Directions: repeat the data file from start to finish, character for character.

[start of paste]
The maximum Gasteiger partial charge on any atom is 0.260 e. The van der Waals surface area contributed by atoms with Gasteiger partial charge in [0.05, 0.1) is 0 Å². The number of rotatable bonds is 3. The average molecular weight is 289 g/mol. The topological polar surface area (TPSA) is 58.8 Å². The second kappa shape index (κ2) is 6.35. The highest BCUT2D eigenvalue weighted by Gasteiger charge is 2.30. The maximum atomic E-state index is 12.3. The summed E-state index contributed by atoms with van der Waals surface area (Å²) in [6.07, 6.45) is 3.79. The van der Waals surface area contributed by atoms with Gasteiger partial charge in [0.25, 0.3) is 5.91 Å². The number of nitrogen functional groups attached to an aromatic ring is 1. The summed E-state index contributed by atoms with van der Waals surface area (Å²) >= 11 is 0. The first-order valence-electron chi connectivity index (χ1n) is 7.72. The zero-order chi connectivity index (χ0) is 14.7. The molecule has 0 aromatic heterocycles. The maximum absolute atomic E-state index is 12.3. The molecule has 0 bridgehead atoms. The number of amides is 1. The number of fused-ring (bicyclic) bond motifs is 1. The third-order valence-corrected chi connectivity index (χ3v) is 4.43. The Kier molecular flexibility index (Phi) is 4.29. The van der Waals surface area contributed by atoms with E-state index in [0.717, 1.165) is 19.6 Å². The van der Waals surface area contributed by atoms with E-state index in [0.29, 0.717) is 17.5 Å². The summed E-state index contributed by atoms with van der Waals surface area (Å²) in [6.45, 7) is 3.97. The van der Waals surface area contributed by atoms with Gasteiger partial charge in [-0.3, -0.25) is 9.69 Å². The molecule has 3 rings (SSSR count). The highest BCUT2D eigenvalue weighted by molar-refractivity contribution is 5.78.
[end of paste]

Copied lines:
The maximum Gasteiger partial charge on any atom is 0.260 e. The van der Waals surface area contributed by atoms with Gasteiger partial charge in [0.05, 0.1) is 0 Å². The number of rotatable bonds is 3. The average molecular weight is 289 g/mol. The topological polar surface area (TPSA) is 58.8 Å². The second kappa shape index (κ2) is 6.35. The highest BCUT2D eigenvalue weighted by Gasteiger charge is 2.30. The maximum atomic E-state index is 12.3. The summed E-state index contributed by atoms with van der Waals surface area (Å²) in [6.07, 6.45) is 3.79. The van der Waals surface area contributed by atoms with Gasteiger partial charge in [0.25, 0.3) is 5.91 Å². The number of nitrogen functional groups attached to an aromatic ring is 1. The summed E-state index contributed by atoms with van der Waals surface area (Å²) >= 11 is 0. The first-order valence-electron chi connectivity index (χ1n) is 7.72. The zero-order chi connectivity index (χ0) is 14.7. The molecule has 0 aromatic heterocycles. The maximum absolute atomic E-state index is 12.3. The molecule has 0 bridgehead atoms. The number of amides is 1. The number of fused-ring (bicyclic) bond motifs is 1. The third-order valence-corrected chi connectivity index (χ3v) is 4.43. The Kier molecular flexibility index (Phi) is 4.29. The van der Waals surface area contributed by atoms with E-state index in [0.717, 1.165) is 19.6 Å². The van der Waals surface area contributed by atoms with E-state index in [0.29, 0.717) is 17.5 Å². The summed E-state index contributed by atoms with van der Waals surface area (Å²) in [6.45, 7) is 3.97. The van der Waals surface area contributed by atoms with Gasteiger partial charge in [-0.3, -0.25) is 9.69 Å². The molecule has 3 rings (SSSR count). The highest BCUT2D eigenvalue weighted by molar-refractivity contribution is 5.78.